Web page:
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Vor dem ball (zwei frauen mit katze)(before the ball - two women with a cat)
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About the item

Painted in 1949, Vor dem Ball (Zwei Frauen mit Katze) is an intensely evocative work which exemplifies the bold depictions of women Beckmann carried out in America during the final years of his life. Throughout his career femininity was central to his iconography. Beckmann's women are frequently shown preparing for, or at, nightclubs, cabarets or circuses dressed in brilliantly coloured clothes and assertively posed (fig. 1 & 2). Eva Reifert explains: ‘Max Beckmann’s depictions of women frequently impart an ideological foundation. While the watchful eye he kept on political affairs and his stature as both man and artist are nowhere more clearly reflected than in his self-portraits, his portrayal of women, in their superior calm, form a contrast to such an immediate and direct response to the times. Regardless of whether these depictions of women are portraits or personifications of fundamental principles, in many works the women seem to anticipate, like projections into another time, a state of removed-from-the world supremacy. […] The fateful attraction of the sexes also ranks as a fundamentally human theme in Beckmann’s œuvre. The woman becomes temptation incarnate, with Beckmann often lending her a mysterious, shady-erotic presence through attributes such as masks or veils’ (E. Reifert in Women. Picasso, Beckmann, de Kooning (exhibition catalogue), Bayerische Staatsgemäldesammlungen, Munich, 2012, p. 269).\n\nThe present work was painted during the first year the artist lived in New York. The urban environment captivated Beckmann. In Europe, cities such as Frankfurt, Berlin and Amsterdam continuously provided him with a wealth of inspiration drawn from every stratum of society - from the glamorous café-bar to the brothel. The cast of characters that populated Beckmann's work from the 1930s onwards continued to evolve during his years in America. In New York Beckmann sought to acquaint himself with some of the city's most iniquitous spots - including the Bowery - where Perry T. Rathbone observed 'the music was loud and brash, the lights harsh, and the drinks watered. Yet there was such an assortment of Bowery types, inebriates, exhibitionists, bar flies both comic and tragic, that Max was fascinated' (quoted in Beckmann & America (exhibition catalogue), Städel Museum, Frankfurt, 2011, p. 202). The mysterious intensity of the women in Vor dem Ball (Zwei Frauen mit Katze) may derive from the uncertain propriety of their setting. The nearest figure is exotically dressed in pink and black silks and heavy gold jewellery whilst her more conventionally attired companion bears a striking resemblance to the blonde pierrette in Fastnacht-Maske grün violette und rosa (Columbine) (fig. 2) which Beckmann painted the following year. They relate to their counterparts in his monumental triptychs, most of which are now in museums across America. Actors, dancers, clowns -  performers of every stripe - these were the figures who Beckmann chose to express his dramatic vision of the modern metropolis.\n\nBeckmann had long held a desire to go to America. Unfortunately the pre-1940 volumes of his diary were destroyed for fear that the anti-Nazi sentiments they contained might incriminate him under their regime. However, in the first of the surviving manuscripts the entry for 4th May 1940 reads: ‘America waits for me with a job in Chicago and the local American consulate doesn’t give me a visa’ (quoted in Max Beckmann (exhibition catalogue), The Museum of Modern Art, New York, 1964, p. 123). It was not until seven years later, under the auspices of the University of Washington in St. Louis, that Beckmann finally made the journey to the United States. Perry T. Rathbone, the director of the St. Louis Art Museum, arranged for the artist to be appointed to a teaching position at the School of Fine Arts of Washington University. After a short sojourn to the South of France, Beckmann and his wife arrived in America on 8th September 1947.\n\nIn 1949 Beckmann found himself in New York, having accepted a teaching position at the Brooklyn Museum Art School. Rathbone describes the conditions of Beckmann’s New York studio: ‘In St. Louis he had a proper studio in a University building with north light pouring through a studio window. In New York he was less fortunate, as studios were extremely expensive. Consequently, he twice rented an old apartment with high ceilings and at least one spacious room. The first one was in an early nineteenth-century house on East 19th Street, near Gramercy Park. The second was a roomy first floor of one of the once-fashionable houses of the turn of the century on West 69th Street. The relentless mahogany panelling one can never forget; its imperturbable solid dignity; its built-in mirrors and glazed-tile hearths must have reminded Max somehow of the security of life that prevailed in the days of his first success in Berlin. Lacking sufficient light in both apartments, he had the biggest room equipped with a battery of large fluorescent tubes which simulated daylight and which, incidentally, extended his studio hours. Now he was able to paint at night, and during the day. To keep the bright overhead lights from falling directly into his eyes, he wore a green shade which he would give to the visitor to wear when coming to the studio to see the latest works’ (P. T. Rathbone in ibid., p. 130).\n\nBeckmann’s arrival in America made a profound impact upon the burgeoning artists of the time. In 1948 he delivered a lecture to the students at the School of the Museum of Fine Arts in Boston which was attended by the young Ellsworth Kelly, who recalled that: ‘It was not long before his death, and he looked tired but was still jovial. At that time he was the most important painter that I had come in contact with. It was a very significant event of my life. […] Every time I see a Beckmann, I’m impressed by the content of his work, his structure, colour, and especially his brushwork. Even though my work is not Expressionist, Beckmann’s visual force has informed my painting and my admiration for his art only grows with time’ (E. Kelly in Beckmann (exhibition catalogue), Tate Modern, London, 2003, p. 237). The sheer exuberance of Beckmann’s imagery and the bravura technique in which it is executed helped to define the artist as a truly contemporary visionary whose œuvre at every turn anticipates and comments upon the political and ideological shifts of the day. The works he produced in Amsterdam are pervaded by the underlying threat of National Socialism (fig. 4), just as his pre-war Frankfurt works remark upon the hardships of Weimar Germany. Beckmann’s American paintings, such as Vor dem Ball (Zwei Frauen mit Katze), are celebrations of liberty.\nSigned Max Beckmann and dated NY 49 (upper left)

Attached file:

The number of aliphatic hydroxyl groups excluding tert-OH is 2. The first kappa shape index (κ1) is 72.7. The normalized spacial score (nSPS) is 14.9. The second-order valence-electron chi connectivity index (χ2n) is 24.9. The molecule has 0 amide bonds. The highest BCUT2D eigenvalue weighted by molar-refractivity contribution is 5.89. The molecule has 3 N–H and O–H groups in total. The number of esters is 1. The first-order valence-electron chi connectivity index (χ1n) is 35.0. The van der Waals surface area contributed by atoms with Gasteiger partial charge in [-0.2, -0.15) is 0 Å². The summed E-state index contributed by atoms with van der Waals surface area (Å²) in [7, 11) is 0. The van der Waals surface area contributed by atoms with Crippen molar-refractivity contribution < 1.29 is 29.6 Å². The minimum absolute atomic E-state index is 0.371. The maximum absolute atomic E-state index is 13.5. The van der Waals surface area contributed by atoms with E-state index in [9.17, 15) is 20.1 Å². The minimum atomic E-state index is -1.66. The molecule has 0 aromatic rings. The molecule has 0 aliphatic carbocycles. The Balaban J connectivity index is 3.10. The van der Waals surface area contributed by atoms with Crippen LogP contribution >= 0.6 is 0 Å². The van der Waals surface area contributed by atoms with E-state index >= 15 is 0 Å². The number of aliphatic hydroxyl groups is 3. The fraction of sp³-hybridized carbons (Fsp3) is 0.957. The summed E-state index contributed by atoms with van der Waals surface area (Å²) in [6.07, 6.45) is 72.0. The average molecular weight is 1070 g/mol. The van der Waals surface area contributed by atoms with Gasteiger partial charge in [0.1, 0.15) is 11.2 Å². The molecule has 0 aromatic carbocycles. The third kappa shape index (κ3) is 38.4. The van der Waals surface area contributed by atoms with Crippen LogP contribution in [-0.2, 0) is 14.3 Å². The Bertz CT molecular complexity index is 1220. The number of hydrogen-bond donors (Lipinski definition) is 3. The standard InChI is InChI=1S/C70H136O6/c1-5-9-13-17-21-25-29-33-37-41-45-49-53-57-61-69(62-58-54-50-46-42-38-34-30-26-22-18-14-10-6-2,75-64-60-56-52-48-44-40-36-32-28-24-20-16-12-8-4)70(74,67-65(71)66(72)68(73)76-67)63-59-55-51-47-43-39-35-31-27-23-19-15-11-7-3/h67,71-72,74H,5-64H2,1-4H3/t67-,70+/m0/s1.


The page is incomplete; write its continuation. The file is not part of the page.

GB
GB
GB

medium

Oil on canvas

creator

Max Beckmann

condition

The canvas is lined. There is no evidence of retouching under ultra-violet light. This work is in very good condition. Colours: Overall fairly accurate in the printed catalogue illustration, although the colours are slightly brighter and less red in the original. "In response to your inquiry, we are pleased to provide you with a general report of the condition of the property described above. Since we are not professional conservators or restorers, we urge you to consult with a restorer or conservator of your choice who will be better able to provide a detailed, professional report. Prospective buyers should inspect each lot to satisfy themselves as to condition and must understand that any statement made by Sotheby's is merely a subjective, qualified opinion. Prospective buyers should also refer to any Important Notices regarding this sale, which are printed in the Sale Catalogue. NOTWITHSTANDING THIS REPORT OR ANY DISCUSSIONS CONCERNING A LOT, ALL LOTS ARE OFFERED AND SOLD AS IS" IN ACCORDANCE WITH THE CONDITIONS OF BUSINESS PRINTED IN THE SALE CATALOGUE."

dimensions

142.5 by 89cm.

exhibition

Beverly Hills, Frank Perls, Max Beckmann, 1950 New York, Catherine Viviano Gallery, Twelve Paintings of Women by Max Beckmann, 1967, no. 11, illustrated in the catalogue

literature

Artist’s Handlist, no. 17, listed as Vor dem Ball Erhard & Barbara Göpel, Max Beckmann, Katalog der Gemälde, Bern, 1976, vol. I, no. 796, catalogued p. 483; vol. II, no. 796, illustrated pl. 296

provenance

Private Collection, New York Galerie Neuendorf, Hamburg Acquired from the above by the present owner in 1986

signedDate

Signed Max Beckmann and dated NY 49 (upper left)

time_period

Painted in New York in 1949.

consignmentDesignation

Property from a Private European Collection

creator_nationality_dates

1884 - 1950